Narcissism in John Milton’s Paradise Lost Essay

794 Words 4 Pages
Narcissism in John Milton’s Paradise Lost

When Eve eats the forbidden fruit of the Tree of Knowledge, her decision to tell Adam of her disobedience turns on two suppositions. If her transgression is kept secret from God, Eve's augmented knowledge might increase Adam's love for her, and perhaps cause her to be more equal or even superior to Adam. Even though Eve was created comparable to Adam as his helper, she refers to Adam as her "Author and Disposer." Furthermore, she says that while God is Adam's law, Adam is her law. Apparently, Eve chafes under this arrangement, as she wraps up her evaluation of not telling Adam of her sin with, "for inferior who is free?" However, her death is assured if God has seen her wrongdoing. In this
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When Raphael joins Adam for dinner, Eve serves them naked, affirming her place in God's hierarchy. However, Eve's nakedness arouses no libidinal desires in God's heavenly representative. Eve listens in on their conversation while Raphael relates how Satan and his rebellious angels were defeated, and how God and God's Son created the world. Eve leaves when Adam and Raphael discuss astronomy, her "reason" not suitable for this subject matter, and she only overhears Raphael's final warning about Satan. Information is power: Eve's status as Adam's "weaker" is clear.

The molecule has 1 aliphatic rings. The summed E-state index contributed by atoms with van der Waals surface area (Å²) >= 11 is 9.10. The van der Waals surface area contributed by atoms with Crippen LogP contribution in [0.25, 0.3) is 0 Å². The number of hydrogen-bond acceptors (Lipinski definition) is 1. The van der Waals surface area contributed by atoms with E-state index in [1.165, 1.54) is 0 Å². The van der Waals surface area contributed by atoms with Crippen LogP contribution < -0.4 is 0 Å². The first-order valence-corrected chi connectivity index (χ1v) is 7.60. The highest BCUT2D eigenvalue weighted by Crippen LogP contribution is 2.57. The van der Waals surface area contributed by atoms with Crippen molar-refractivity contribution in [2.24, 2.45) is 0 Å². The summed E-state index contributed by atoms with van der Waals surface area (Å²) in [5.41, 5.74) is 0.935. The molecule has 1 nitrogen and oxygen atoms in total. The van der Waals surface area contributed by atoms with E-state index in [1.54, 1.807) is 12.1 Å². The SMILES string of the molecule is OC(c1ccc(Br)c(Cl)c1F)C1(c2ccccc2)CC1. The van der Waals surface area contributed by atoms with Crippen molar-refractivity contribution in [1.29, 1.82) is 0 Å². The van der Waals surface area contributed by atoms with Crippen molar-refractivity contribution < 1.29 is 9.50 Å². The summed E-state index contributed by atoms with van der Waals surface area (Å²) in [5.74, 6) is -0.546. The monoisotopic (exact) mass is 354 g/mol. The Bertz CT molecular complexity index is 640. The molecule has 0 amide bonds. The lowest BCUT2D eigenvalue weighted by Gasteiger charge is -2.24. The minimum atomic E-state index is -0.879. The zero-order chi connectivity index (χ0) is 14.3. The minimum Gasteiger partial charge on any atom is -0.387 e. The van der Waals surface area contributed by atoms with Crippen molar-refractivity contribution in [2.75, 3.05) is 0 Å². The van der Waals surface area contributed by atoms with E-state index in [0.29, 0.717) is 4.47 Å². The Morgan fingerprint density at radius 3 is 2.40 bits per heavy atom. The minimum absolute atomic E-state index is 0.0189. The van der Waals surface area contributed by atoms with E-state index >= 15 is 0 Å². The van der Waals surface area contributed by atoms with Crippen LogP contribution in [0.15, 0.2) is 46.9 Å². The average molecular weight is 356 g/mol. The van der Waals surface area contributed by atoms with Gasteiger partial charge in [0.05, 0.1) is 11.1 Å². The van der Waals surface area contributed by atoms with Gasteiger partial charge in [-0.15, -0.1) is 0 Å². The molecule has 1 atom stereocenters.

During the conversation with Raphael, Adam relates his first experiences of passion with Eve, an emotion mixed with his love. While Raphael praises Adam's capacity to love, he disparages Adam's ability to control his passion. Adam should love, cherish, and honour Eve, but not subject himself to her. Moreover, Raphael stresses Adam's need to love God, and the potential conflict between his love for God and his love for Eve. To love God, is to obey God. For Adam, obeying God means never to eat of the Tree of Knowledge of good and evil. While God leaves Adam free to will and in his own will free, his will though free is mutable. Under the influence of passion — sexual desire for Eve — Adam could choose to act in ways at variance with his free will and God's will. Sexual passion engenders pride, affecting Adam's obedience and love for
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